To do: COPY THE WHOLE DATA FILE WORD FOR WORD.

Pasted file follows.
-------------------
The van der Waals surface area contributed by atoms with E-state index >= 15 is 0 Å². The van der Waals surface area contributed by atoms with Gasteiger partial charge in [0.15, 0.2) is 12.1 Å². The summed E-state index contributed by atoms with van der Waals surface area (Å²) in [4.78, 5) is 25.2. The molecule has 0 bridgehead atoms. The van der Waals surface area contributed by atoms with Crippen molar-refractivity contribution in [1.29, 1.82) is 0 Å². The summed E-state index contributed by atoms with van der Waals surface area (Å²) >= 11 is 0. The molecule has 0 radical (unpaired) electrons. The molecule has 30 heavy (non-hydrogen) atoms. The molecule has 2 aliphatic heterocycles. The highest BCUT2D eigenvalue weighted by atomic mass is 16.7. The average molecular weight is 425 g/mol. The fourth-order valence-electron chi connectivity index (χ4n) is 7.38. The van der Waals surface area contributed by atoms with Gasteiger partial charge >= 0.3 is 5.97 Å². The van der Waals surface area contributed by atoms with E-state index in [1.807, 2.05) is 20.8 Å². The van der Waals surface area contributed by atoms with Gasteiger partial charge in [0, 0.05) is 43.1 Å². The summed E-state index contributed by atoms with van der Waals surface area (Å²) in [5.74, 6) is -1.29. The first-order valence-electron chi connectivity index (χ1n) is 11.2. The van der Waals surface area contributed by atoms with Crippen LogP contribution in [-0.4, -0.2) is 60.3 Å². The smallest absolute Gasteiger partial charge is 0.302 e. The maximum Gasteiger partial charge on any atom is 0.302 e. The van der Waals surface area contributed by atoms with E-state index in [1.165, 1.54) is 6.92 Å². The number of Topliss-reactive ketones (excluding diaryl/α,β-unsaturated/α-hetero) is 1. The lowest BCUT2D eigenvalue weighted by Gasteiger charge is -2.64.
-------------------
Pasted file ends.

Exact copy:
The van der Waals surface area contributed by atoms with E-state index >= 15 is 0 Å². The van der Waals surface area contributed by atoms with Gasteiger partial charge in [0.15, 0.2) is 12.1 Å². The summed E-state index contributed by atoms with van der Waals surface area (Å²) in [4.78, 5) is 25.2. The molecule has 0 bridgehead atoms. The van der Waals surface area contributed by atoms with Crippen molar-refractivity contribution in [1.29, 1.82) is 0 Å². The summed E-state index contributed by atoms with van der Waals surface area (Å²) >= 11 is 0. The molecule has 0 radical (unpaired) electrons. The molecule has 30 heavy (non-hydrogen) atoms. The molecule has 2 aliphatic heterocycles. The highest BCUT2D eigenvalue weighted by atomic mass is 16.7. The average molecular weight is 425 g/mol. The fourth-order valence-electron chi connectivity index (χ4n) is 7.38. The van der Waals surface area contributed by atoms with Gasteiger partial charge >= 0.3 is 5.97 Å². The van der Waals surface area contributed by atoms with E-state index in [1.807, 2.05) is 20.8 Å². The van der Waals surface area contributed by atoms with Gasteiger partial charge in [0, 0.05) is 43.1 Å². The summed E-state index contributed by atoms with van der Waals surface area (Å²) in [5.74, 6) is -1.29. The first-order valence-electron chi connectivity index (χ1n) is 11.2. The van der Waals surface area contributed by atoms with Crippen LogP contribution in [-0.4, -0.2) is 60.3 Å². The smallest absolute Gasteiger partial charge is 0.302 e. The maximum Gasteiger partial charge on any atom is 0.302 e. The van der Waals surface area contributed by atoms with E-state index in [1.165, 1.54) is 6.92 Å². The number of Topliss-reactive ketones (excluding diaryl/α,β-unsaturated/α-hetero) is 1. The lowest BCUT2D eigenvalue weighted by Gasteiger charge is -2.64.